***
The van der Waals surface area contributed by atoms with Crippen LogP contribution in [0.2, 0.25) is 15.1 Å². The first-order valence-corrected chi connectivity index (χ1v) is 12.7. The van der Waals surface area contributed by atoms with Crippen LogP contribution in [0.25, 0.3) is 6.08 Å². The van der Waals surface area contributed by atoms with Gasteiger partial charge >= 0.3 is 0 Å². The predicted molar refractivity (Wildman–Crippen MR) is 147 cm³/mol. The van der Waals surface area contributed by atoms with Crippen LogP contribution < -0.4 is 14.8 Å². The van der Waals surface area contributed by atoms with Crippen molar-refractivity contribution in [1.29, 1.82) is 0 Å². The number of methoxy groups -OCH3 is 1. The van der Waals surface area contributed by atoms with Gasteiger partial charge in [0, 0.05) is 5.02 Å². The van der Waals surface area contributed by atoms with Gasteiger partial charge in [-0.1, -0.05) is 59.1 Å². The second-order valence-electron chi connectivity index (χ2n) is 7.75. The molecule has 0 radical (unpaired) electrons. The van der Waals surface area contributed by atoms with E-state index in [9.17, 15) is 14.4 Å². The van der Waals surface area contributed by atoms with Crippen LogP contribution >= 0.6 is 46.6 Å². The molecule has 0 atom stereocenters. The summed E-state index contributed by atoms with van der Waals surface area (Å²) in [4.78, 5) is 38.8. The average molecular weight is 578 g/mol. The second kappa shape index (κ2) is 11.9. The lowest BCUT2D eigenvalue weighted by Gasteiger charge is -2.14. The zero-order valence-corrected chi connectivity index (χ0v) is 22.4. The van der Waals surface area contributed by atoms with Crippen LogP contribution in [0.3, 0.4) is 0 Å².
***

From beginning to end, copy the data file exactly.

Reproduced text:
The van der Waals surface area contributed by atoms with Crippen LogP contribution in [0.2, 0.25) is 15.1 Å². The first-order valence-corrected chi connectivity index (χ1v) is 12.7. The van der Waals surface area contributed by atoms with Crippen LogP contribution in [0.25, 0.3) is 6.08 Å². The van der Waals surface area contributed by atoms with Gasteiger partial charge >= 0.3 is 0 Å². The predicted molar refractivity (Wildman–Crippen MR) is 147 cm³/mol. The van der Waals surface area contributed by atoms with Crippen LogP contribution < -0.4 is 14.8 Å². The van der Waals surface area contributed by atoms with Crippen molar-refractivity contribution in [1.29, 1.82) is 0 Å². The number of methoxy groups -OCH3 is 1. The van der Waals surface area contributed by atoms with Gasteiger partial charge in [0, 0.05) is 5.02 Å². The van der Waals surface area contributed by atoms with Gasteiger partial charge in [-0.1, -0.05) is 59.1 Å². The second-order valence-electron chi connectivity index (χ2n) is 7.75. The molecule has 0 radical (unpaired) electrons. The van der Waals surface area contributed by atoms with E-state index in [9.17, 15) is 14.4 Å². The van der Waals surface area contributed by atoms with Crippen LogP contribution >= 0.6 is 46.6 Å². The molecule has 0 atom stereocenters. The summed E-state index contributed by atoms with van der Waals surface area (Å²) in [4.78, 5) is 38.8. The average molecular weight is 578 g/mol. The second kappa shape index (κ2) is 11.9. The lowest BCUT2D eigenvalue weighted by Gasteiger charge is -2.14. The zero-order valence-corrected chi connectivity index (χ0v) is 22.4. The van der Waals surface area contributed by atoms with Crippen LogP contribution in [0.3, 0.4) is 0 Å².